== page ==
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FAQs About Oral Systemic Connection as It Relates to Diabetes
A complete health dentist can help you fight diabetes and avoid many oral health issues. Diabetes impacts the ability of your body to control blood glucose levels. When you have diabetes, high blood sugar can take a toll on your whole body, including your gums and teeth. Diabetes can impact your dental health in numerous ways. Read on to find out the connection between diabetes and gum disease and how it can affect your dental health.
What is diabetes?
All the food consumed is turned to sugar and utilized for energy. In Type I diabetes, an individual’s body does not make adequate insulin. This is an important hormone that transports sugar from the blood to the body’s cells that need it for energy. In Type II diabetes, the body does not respond to insulin the way it should. In both cases, an individual is likely to have oral health issues.
Does diabetes cause gum disease?
Diabetes raises the risk of gum disease. Both early gum disease, called gingivitis, and serious gum disease, referred to as periodontitis, are more likely in patients with diabetes. In fact, a large percentage of people with diabetes also have periodontal disease. Poor blood sugar control usually increases the risk of gum disease.
It is important to note that the association between them may also go both ways. Research suggests that gum disease may also impact someone’s ability to maintain stable blood glucose levels. Gum disease is caused by bacteria in the mouth that infect the gumline. These bacteria will end up inflaming the gums and may eventually destroy both bone and gum tissue in the mouth. Gum disease can even cause tooth loss. Diabetes slows healing, which can make it harder to treat gum disease properly.
What is the connection between diabetes and other oral health problems?
High blood sugar levels increase the chances of having plaque buildup on the teeth. When blood sugar levels are high, the amount of sugar in the saliva is also high. This helps create an ideal environment for plaque to thrive. Excess plaque increases the risk of gum disease and infection as well as cavities and decay.
People with diabetes are also more likely to suffer from dry mouth. This is characterized by less saliva in the mouth than usual. Saliva helps to wash away acids and food particles. Not having adequate saliva will allow these particles to settle in the mouth, which can lead to tooth decay.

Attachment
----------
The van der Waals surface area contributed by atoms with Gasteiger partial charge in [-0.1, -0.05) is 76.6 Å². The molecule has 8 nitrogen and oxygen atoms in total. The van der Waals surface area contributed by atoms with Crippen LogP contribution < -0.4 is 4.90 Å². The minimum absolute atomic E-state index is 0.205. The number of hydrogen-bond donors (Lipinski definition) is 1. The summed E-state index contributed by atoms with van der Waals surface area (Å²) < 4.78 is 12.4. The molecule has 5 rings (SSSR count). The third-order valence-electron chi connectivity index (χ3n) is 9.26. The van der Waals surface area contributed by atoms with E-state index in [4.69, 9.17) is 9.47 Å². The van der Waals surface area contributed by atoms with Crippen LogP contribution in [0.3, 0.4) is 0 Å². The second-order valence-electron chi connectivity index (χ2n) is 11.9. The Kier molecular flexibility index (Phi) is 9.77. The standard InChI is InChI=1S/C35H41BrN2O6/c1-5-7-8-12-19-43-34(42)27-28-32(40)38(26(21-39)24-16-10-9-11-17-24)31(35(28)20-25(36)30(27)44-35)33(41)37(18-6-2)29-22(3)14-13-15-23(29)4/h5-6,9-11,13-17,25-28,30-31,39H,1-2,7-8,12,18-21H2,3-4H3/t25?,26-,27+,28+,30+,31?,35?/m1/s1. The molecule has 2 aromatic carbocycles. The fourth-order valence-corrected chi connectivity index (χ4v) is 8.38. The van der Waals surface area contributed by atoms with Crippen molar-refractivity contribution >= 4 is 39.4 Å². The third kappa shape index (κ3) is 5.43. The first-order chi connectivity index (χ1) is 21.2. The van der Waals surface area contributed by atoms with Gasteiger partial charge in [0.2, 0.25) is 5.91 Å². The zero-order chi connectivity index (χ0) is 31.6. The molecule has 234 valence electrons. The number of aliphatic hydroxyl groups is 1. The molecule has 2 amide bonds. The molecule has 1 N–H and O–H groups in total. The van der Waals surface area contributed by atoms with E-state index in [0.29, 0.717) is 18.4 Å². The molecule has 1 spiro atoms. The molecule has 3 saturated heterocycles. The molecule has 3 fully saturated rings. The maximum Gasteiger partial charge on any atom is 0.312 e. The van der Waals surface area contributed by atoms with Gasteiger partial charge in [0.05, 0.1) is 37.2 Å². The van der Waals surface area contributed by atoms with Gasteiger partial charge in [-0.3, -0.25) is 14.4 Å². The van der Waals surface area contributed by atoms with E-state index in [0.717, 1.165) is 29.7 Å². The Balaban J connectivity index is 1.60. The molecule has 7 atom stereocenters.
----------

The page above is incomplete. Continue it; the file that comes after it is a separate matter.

This is why diabetics have a higher risk of developing cavities. Dry mouth can occur when diabetes is uncontrolled. Particular medications used to treat the condition can also cause dry mouth. Many problems related to diabetes can be prevented as long as it is treated or a person sees a complete health dentist regularly.
How can a patient manage dental health with diabetes?
Monitoring blood sugar levels is a good practice in diabetic patients. This allows the patient to keep the levels normal. Reaching the target sugar levels can prevent the onset of gingivitis and other dental issues. Working with both the attending doctor and dentist can help achieve better oral health.
Brushing teeth for two minutes, at least two times a day, is ideal. Brushing after every meal and snack is also a good way to keep plaque away from dental surfaces. Using fluoride toothpaste and mouthwash can leave a protective layer against bacteria. Flossing every day can help clean out the difficult areas between teeth. Water flossers can help the patient floss easier.
Letting the complete health dentist know about the patient’s diabetes can help in creating treatment plans for dental procedures and treatments. The dentist can then set a dental visit schedule for the patient. Routine dental checks can help the dentist detect the signs of gum disease. The dentist can then perform early treatments. Stopping the consumption of alcohol and tobacco can reduce the risk of developing diabetes complications. These substances can impair proper blood oxygenation and circulation.
Visit a complete health dentist today
People with diabetes may experience more problems with their oral health. It usually increases the risk of gum disease, cavities, and many other oral health issues. To prevent damage to your teeth and gums, you should take dental care and diabetes seriously. The better you control your blood sugar level, the less likely you are to develop gum disease and other health problems. It is also important to brush and floss consistently and to visit a complete health dentist regularly.
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